John D. MacDonald: Nature’s tricks of interdependence

The Florida-based mystery writer John D. MacDonald, who like his funny counterpart Carl Hiassen unabashedly displays a wide streak of caring for the land and the sea on which he lives, tells a story about the way of buzzards in The Lonely Silver Rain. This is the 21st and last of his great series of Travis McGee novels.  

His flinty anti-hero McGee has, with much work and no small share of brilliance, tracked down a wealthy client's  missing boat, which unhappily turns out to have been the scene of a triple murder. McGee is the first to have found it, except for the buzzards. 

…the closer I got to her, the more disreputable she looked — like an elegant lady who had stepped into the wrong bar on New Year's Eve. 

ThelonelysilverrainA lot of her varnish had been sprayed lavatory green and it had begun to flake off…a sudden shift of the breeze changed the look of the vessel and the shape of the day. It brought that thick ripe sweet stink of death and decay. I killed the motor and curved the skiff away from the stink, and as I did so, I noticed three buzzards in a dead mangrove which stood taller than the rest. Black sentinels defeated by the geography of a cruiser. They were never going to flap down to the cockpit deck, waddle down the steps to the feast. You seldom see them out on the islands, except after a red tide has washed the big dead fish onto the mud beaches. I hvae a friend who disbelieved the experts who say birds have no sense of smell, and so one summer out in the ranchlands north of Sarasota, he tested them. Before danw he would put dead meat under a white wooden box, and spread several identical boxes around the area with nothing under them. The buzzards would circle above them for a time, and then would always come down to clumsy landings aorund the baited box, ignoring the others.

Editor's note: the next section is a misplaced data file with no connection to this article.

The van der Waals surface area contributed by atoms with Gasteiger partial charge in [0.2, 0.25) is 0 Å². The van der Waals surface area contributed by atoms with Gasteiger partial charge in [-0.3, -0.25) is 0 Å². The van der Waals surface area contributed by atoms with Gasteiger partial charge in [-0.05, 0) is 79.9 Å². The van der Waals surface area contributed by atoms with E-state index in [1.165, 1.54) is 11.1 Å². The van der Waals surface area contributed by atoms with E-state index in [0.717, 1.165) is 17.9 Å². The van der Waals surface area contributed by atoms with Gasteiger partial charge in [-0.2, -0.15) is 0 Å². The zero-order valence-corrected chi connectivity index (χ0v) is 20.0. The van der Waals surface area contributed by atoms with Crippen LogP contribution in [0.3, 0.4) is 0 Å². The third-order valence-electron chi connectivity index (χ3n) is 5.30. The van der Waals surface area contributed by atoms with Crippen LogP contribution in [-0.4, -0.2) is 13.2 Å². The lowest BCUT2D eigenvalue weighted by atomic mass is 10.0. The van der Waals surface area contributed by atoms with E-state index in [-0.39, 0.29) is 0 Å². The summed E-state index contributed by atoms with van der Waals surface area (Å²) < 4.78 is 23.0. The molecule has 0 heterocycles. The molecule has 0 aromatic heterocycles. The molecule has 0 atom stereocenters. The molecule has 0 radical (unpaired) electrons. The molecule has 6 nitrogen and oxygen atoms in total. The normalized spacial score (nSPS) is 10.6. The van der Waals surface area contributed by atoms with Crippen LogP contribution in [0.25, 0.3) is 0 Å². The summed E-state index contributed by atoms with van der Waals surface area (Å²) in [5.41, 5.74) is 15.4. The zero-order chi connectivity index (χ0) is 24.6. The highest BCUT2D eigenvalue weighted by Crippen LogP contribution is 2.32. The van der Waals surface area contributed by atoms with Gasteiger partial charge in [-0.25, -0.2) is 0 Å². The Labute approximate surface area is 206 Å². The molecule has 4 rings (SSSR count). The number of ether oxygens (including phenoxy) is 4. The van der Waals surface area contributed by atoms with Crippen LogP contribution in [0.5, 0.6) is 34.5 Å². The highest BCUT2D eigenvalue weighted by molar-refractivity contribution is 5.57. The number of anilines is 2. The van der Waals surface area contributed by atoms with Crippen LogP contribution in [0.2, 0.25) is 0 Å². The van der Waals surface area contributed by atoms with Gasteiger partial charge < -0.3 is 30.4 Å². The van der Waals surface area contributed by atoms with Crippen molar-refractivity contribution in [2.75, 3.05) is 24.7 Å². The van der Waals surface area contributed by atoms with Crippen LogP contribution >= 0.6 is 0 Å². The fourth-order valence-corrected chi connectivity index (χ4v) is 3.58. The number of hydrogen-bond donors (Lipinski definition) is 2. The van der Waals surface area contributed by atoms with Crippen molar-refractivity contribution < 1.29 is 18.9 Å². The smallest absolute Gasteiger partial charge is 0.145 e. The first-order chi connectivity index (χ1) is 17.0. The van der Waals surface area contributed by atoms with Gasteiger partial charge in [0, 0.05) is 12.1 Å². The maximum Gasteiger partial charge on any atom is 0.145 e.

And then he realized that maybe it wasn't a keen sense of smell but instead remarkable eyesight. The carrion flies always arrive first. They have a shiny metallic-looking blue-green abdomen, and maybe the buzzards can spot the glintings from a thousand feet on high. Nature has many little tricks which reinforce the interdependence of the species. 

Yes, plausible. On the story about condors I did a few weeks back, I learned that condors find their meals in part by looking down on crows and buzzards from above, and preying on their carrion finds. 

Published by Kit Stolz

I'm a freelance reporter and writer based in Ventura County.

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